Friday, January 20, 2006
Concord-Carlisle Access Television puts on a show
Ever wish you could see yourself on TV — without the embarrassment of becoming an American Idol? You may yet have your 15 minutes of fame. On January 5, Concord-Carlisle Access Television (CCTV) held an open house at the Concord-Carlisle High School to show off its newly upgraded studio, engineering room, and editing suite. CCTV is a member-based non-profit organization broadcasting over channels 8, 9, and 10 to serve the residents of Concord and Carlisle. Says CCTV President Court Booth, "Our stated purpose is communication, collaboration, and community."
Carlisle joined CCTV in December
According to board member and Carlisle resident Rick Prats, CCTV was formed by interested residents in 2004 to take over the CCHS studio, formerly operated by Comcast, and "bring a sense of ownership and pride." In its first year it was operated as a Concord station, but the Carlisle Selectmen signed a contract with CCTV in December, 2005, and in January the CCTV bylaws were amended to include Carlisle. The current contract between Carlisle and CCTV runs for three years. A Town Meeting Warrant Article will be required to extend the contract.
Town Hall, Carlisle School equipment planned
CCTV is completely financed by money given to the two towns under their respective cable licensing agreements with Comcast. Cable companies are obligated by law to fund community access programming. Before joining CCTV this year, Carlisle had amassed funds for community access as a result of its 2003 licensing agreement with Comcast. That contract provided $25,000 for capital purchases which will be used by CCTV to buy cameras and controls for Carlisle Town Hall and to assist in the upgrade of the CCHS studio. A second capital payment in 2006 of $15,000 will provide equipment at the Carlisle Public School and further contribute to CCHS studio renovation. Annual Comcast payments to Carlisle based on cable usage, also in the contract, will be applied to CCTV operating expenses.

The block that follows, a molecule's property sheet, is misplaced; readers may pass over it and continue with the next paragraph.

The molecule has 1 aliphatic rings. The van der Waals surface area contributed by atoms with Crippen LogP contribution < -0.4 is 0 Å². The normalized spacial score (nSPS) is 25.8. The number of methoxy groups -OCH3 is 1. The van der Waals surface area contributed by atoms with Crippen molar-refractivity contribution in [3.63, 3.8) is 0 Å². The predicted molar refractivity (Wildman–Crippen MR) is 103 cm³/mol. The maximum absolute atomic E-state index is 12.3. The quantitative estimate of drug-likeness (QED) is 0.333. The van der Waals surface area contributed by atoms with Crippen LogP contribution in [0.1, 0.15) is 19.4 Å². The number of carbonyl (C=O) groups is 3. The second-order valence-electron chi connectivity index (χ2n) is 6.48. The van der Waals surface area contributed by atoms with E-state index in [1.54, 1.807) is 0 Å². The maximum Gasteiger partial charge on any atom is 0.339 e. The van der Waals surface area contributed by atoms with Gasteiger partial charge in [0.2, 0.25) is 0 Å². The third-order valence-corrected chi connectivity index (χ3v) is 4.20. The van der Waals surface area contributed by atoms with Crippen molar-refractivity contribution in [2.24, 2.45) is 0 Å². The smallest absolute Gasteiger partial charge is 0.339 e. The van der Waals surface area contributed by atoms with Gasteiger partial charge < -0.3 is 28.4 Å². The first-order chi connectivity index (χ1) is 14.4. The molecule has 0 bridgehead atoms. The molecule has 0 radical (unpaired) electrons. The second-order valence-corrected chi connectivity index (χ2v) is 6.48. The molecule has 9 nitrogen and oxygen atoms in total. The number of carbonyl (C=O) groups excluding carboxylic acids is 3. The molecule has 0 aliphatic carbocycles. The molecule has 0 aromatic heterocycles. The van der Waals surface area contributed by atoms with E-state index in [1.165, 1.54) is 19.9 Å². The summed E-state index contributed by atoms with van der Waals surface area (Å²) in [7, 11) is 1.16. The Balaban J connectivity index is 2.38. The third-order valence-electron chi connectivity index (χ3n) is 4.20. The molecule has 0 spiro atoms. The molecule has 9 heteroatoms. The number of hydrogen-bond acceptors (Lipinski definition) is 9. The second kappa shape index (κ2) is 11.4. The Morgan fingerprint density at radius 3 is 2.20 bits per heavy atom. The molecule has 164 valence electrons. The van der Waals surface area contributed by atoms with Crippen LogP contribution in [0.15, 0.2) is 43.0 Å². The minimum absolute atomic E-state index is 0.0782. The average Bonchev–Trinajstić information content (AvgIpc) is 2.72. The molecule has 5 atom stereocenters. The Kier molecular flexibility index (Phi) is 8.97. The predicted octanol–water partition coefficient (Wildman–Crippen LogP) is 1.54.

Meetings, events, creative programming
Says Selectman Doug Stevenson, "The possibilities are almost infinite" for bringing community programming to Carlisle. He hopes Carlisle will soon be able to broadcast important Selectmen meetings, Town Meetings, and community events. Emergency information may also be provided. Past programming has included a taping of Old Home Day and of programs at the Gleason Public Library.
In Concord, Town Meetings, CCHS sports, cultural events, church services, and informational programs have been broadcast. An upcoming reality show entitled "Concord Gets Fit" will follow several Concord residents as they get in shape. Prats notes a community TV club has been formed at CCHS which includes several Carlisle students, and has already produced a program on the Concord Police Department.
Prats compares community TV to the Internet in its freedom and lack of censorship. By law, any member can have access to the channels as long as decency codes are observed. "Anything goes," he says. "People can express their own views and present topics of interest to them." He adds, "It's not up to CCTV to drive the programming. We rely on volunteers and citizens to provide that." Stevenson echoes that point, "Nothing will happen until we have volunteers to run the equipment." Training is provided by CCTV and interested volunteers can check the web site www.concordtv.org (see sidebar).
"I am very excited" says Prats, pointing to the high Carlisle turnout for the studio open house. "I want to see us work together (with Concord), but also bring some things that are 'Carlisle' in nature." He adds, "There are people in town who have tons and tons of ideas. I expect something really cool out of Carlisle."
© 2006 The